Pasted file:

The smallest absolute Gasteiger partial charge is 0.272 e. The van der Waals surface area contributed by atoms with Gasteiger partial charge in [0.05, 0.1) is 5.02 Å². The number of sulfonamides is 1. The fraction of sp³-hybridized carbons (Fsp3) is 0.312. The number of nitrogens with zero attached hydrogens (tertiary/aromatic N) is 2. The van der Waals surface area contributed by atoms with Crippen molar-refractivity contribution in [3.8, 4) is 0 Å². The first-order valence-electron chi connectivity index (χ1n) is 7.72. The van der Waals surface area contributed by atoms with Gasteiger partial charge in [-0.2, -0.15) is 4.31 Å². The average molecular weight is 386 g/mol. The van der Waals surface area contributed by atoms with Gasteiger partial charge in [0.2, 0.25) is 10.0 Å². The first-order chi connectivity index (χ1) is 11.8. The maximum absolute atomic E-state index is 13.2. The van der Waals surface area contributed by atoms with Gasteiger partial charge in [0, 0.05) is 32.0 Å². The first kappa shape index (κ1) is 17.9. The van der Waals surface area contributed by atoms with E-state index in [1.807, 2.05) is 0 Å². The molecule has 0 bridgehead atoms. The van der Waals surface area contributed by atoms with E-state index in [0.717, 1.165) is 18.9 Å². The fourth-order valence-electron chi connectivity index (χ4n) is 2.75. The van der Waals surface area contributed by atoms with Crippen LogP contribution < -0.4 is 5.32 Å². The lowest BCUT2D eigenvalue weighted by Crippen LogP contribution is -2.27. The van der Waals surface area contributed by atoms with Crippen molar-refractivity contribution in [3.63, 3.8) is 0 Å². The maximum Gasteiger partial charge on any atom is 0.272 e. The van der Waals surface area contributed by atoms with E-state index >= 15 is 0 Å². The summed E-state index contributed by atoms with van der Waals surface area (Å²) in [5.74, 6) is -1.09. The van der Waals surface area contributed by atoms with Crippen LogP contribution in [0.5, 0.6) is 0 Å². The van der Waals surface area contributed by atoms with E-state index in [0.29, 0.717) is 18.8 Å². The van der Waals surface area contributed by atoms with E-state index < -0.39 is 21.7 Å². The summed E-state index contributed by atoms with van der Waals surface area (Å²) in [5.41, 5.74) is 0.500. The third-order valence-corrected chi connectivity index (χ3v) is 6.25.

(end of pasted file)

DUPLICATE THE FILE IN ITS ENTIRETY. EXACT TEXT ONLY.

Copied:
The smallest absolute Gasteiger partial charge is 0.272 e. The van der Waals surface area contributed by atoms with Gasteiger partial charge in [0.05, 0.1) is 5.02 Å². The number of sulfonamides is 1. The fraction of sp³-hybridized carbons (Fsp3) is 0.312. The number of nitrogens with zero attached hydrogens (tertiary/aromatic N) is 2. The van der Waals surface area contributed by atoms with Crippen molar-refractivity contribution in [3.8, 4) is 0 Å². The first-order valence-electron chi connectivity index (χ1n) is 7.72. The van der Waals surface area contributed by atoms with Gasteiger partial charge in [-0.2, -0.15) is 4.31 Å². The average molecular weight is 386 g/mol. The van der Waals surface area contributed by atoms with Gasteiger partial charge in [0.2, 0.25) is 10.0 Å². The first-order chi connectivity index (χ1) is 11.8. The maximum absolute atomic E-state index is 13.2. The van der Waals surface area contributed by atoms with Gasteiger partial charge in [0, 0.05) is 32.0 Å². The first kappa shape index (κ1) is 17.9. The van der Waals surface area contributed by atoms with E-state index in [1.807, 2.05) is 0 Å². The molecule has 0 bridgehead atoms. The van der Waals surface area contributed by atoms with E-state index in [0.717, 1.165) is 18.9 Å². The fourth-order valence-electron chi connectivity index (χ4n) is 2.75. The van der Waals surface area contributed by atoms with Crippen LogP contribution < -0.4 is 5.32 Å². The lowest BCUT2D eigenvalue weighted by Crippen LogP contribution is -2.27. The van der Waals surface area contributed by atoms with Crippen molar-refractivity contribution in [3.63, 3.8) is 0 Å². The maximum Gasteiger partial charge on any atom is 0.272 e. The van der Waals surface area contributed by atoms with E-state index >= 15 is 0 Å². The summed E-state index contributed by atoms with van der Waals surface area (Å²) in [5.74, 6) is -1.09. The van der Waals surface area contributed by atoms with Crippen LogP contribution in [0.5, 0.6) is 0 Å². The van der Waals surface area contributed by atoms with E-state index in [0.29, 0.717) is 18.8 Å². The van der Waals surface area contributed by atoms with E-state index < -0.39 is 21.7 Å². The summed E-state index contributed by atoms with van der Waals surface area (Å²) in [5.41, 5.74) is 0.500. The third-order valence-corrected chi connectivity index (χ3v) is 6.25.